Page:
67 Million Years in the Making, Triceratops: Fate of the Dinosaurs Opens at Melbourne Museum 12 March
Tickets are now on sale for this world-first new exhibition offering visitors the first chance to meet Horridus the Triceratops at Melbourne Museum.
With an enormous frill and three fearsome horns, the world's most complete Triceratops will be revealed for the first time in a monumental new exhibition spread across two level of Melbourne Museum, opening March 12th.
Triceratops: Fate of the Dinosaurs will immerse visitors in a lost world, exploring the incredible story of the Triceratops. Experience the thriving environments through which the Triceratops roamed, meet the creatures Horridus lived alongside, and see what became of the survivors of the Cretaceous.
“We are thrilled to have this internationally significant Triceratops on permanent display in Melbourne Museum.
“This is the most complete and finely preserved Triceratops fossil ever discovered and visitors will come from around the world to see Horridus, whose forever home is right here in Melbourne.
“Grounded in leading edge science and connecting the long extinct world of Horridus with our world today, this exhibition will enthral and inspire all who experience it” says Lynley Crosswell, CEO and Director of Museums Victoria.
Triceratops: Fate of the Dinosaurs connects Melbourne Museum’s unique Triceratops specimen to big stories of interdependent ecosystems and the wonder and fragility of life over time.
Visitors will not only come face to face with the jaw-dropping specimen that is Horridus the Triceratops, but will travel back in time exploring the landscape and complex ecosystems of the Cretaceous period. Offering the chance to learn about the process of fossilisation and how palaeontology helps us understand vast swathes of time, the exhibition will trace the lineage of dinosaurs to their descendants still among us: birds.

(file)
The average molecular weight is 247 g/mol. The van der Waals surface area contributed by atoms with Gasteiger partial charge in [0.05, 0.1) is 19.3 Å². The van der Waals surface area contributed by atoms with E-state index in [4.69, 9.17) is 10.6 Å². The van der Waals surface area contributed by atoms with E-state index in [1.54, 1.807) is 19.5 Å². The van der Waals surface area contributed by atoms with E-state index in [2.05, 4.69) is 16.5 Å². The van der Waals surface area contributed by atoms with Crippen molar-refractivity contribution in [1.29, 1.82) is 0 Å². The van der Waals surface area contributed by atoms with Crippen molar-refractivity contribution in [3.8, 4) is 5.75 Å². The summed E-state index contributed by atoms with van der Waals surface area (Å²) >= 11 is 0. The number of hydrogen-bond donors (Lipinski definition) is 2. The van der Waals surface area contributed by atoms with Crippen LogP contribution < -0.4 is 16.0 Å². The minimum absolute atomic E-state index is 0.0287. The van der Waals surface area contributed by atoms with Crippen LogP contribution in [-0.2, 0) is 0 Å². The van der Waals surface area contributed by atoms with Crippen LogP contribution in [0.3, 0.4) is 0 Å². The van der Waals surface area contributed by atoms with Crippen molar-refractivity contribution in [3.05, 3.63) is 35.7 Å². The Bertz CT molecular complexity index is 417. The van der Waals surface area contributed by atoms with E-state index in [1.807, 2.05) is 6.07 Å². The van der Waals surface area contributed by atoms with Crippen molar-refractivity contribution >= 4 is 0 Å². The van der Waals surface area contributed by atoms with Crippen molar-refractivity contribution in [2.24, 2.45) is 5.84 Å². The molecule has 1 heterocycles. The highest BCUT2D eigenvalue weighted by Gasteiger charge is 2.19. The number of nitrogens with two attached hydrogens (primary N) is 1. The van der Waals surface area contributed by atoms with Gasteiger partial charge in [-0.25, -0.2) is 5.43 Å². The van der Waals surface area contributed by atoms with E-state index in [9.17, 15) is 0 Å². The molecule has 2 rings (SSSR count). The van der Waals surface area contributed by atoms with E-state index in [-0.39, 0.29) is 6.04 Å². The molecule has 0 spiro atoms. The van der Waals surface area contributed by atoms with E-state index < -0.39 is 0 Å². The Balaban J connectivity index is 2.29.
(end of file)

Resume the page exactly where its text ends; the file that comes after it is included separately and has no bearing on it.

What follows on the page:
Horridus is one of the most globally significant palaeontological discoveries ever made and will be the most complete real dinosaur skeleton in any Australian museum. Named after Triceratops horridus, the species to which Horridus belongs.
At 85% complete, this is the world’s most finely preserved Triceratops. With 266 bones and weighing more than 1000 kg, Horridus is set to become a celebrity of the Cretaceous and one of the most iconic dinosaurs in any museum globally.
“Horridus the Triceratops is a simply spectacular fossil, with the science behind Triceratops revealed like never before. Until you’ve seen Melbourne Museum’s Triceratops, you haven’t seen Triceratops at all,” says Museums Victoria’s Dr Erich Fitzgerald, Senior Curator of Vertebrate Palaeontology.
Originally found in Montana USA, this dino-mite discovery spent time in Canada, where experts worked with Museums Victoria's palaeontology team to ready Horridus for transportation to its forever home at Melbourne Museum.
Since the arrival of Horridus in Melbourne in 2021 a team of Museums Victoria palaeontologists, conservators and collection managers have been working to prepare the fossil for display.
Minister for Creative Industries Danny Pearson said, “Horridus the Triceratops will be a major attraction for dino-fans across the state and beyond.
“While Horridus is going to be thrilling for visitors of all ages, this stunning fossil will also support scientific research for generations to come.”
Tickets to the exhibition will be free with Museum entry; however, pre-booking is required as entry will be timed.
Horridus the Triceratops will be on permanent display at Melbourne Museum from March 12, 2022 as part of a new exhibit supported by the Victorian Government.
Tickets are now on sale.
Interviews and further information is available. For media enquiries please contact:
Jacqui Wilson, Senior Media & Communications Manager, Museums Victoria
E: [email protected] | P: 0457 906 960
Brigitte Gebbie, Senior Publicist, Museums Victoria
E: [email protected] | P: 0415 676 120